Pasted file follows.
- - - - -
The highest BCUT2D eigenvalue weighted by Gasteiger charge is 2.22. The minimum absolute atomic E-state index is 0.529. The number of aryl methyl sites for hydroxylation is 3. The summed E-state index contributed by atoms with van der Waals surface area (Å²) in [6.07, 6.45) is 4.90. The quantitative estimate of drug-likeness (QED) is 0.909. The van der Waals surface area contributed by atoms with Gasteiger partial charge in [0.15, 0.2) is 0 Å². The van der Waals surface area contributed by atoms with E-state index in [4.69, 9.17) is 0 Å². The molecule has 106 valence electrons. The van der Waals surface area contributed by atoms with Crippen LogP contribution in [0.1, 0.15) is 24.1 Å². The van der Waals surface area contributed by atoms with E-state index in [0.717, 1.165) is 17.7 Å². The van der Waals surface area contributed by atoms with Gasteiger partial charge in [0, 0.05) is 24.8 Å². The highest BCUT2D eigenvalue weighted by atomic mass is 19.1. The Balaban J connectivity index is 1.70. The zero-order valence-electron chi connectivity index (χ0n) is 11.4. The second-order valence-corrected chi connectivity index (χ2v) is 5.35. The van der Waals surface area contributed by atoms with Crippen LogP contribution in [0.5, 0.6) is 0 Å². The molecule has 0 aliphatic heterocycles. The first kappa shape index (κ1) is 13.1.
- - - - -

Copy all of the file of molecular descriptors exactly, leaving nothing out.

The highest BCUT2D eigenvalue weighted by Gasteiger charge is 2.22. The minimum absolute atomic E-state index is 0.529. The number of aryl methyl sites for hydroxylation is 3. The summed E-state index contributed by atoms with van der Waals surface area (Å²) in [6.07, 6.45) is 4.90. The quantitative estimate of drug-likeness (QED) is 0.909. The van der Waals surface area contributed by atoms with Gasteiger partial charge in [0.15, 0.2) is 0 Å². The van der Waals surface area contributed by atoms with E-state index in [4.69, 9.17) is 0 Å². The molecule has 106 valence electrons. The van der Waals surface area contributed by atoms with Crippen LogP contribution in [0.1, 0.15) is 24.1 Å². The van der Waals surface area contributed by atoms with E-state index in [0.717, 1.165) is 17.7 Å². The van der Waals surface area contributed by atoms with Gasteiger partial charge in [0, 0.05) is 24.8 Å². The highest BCUT2D eigenvalue weighted by atomic mass is 19.1. The Balaban J connectivity index is 1.70. The zero-order valence-electron chi connectivity index (χ0n) is 11.4. The second-order valence-corrected chi connectivity index (χ2v) is 5.35. The van der Waals surface area contributed by atoms with Crippen LogP contribution in [0.5, 0.6) is 0 Å². The molecule has 0 aliphatic heterocycles. The first kappa shape index (κ1) is 13.1.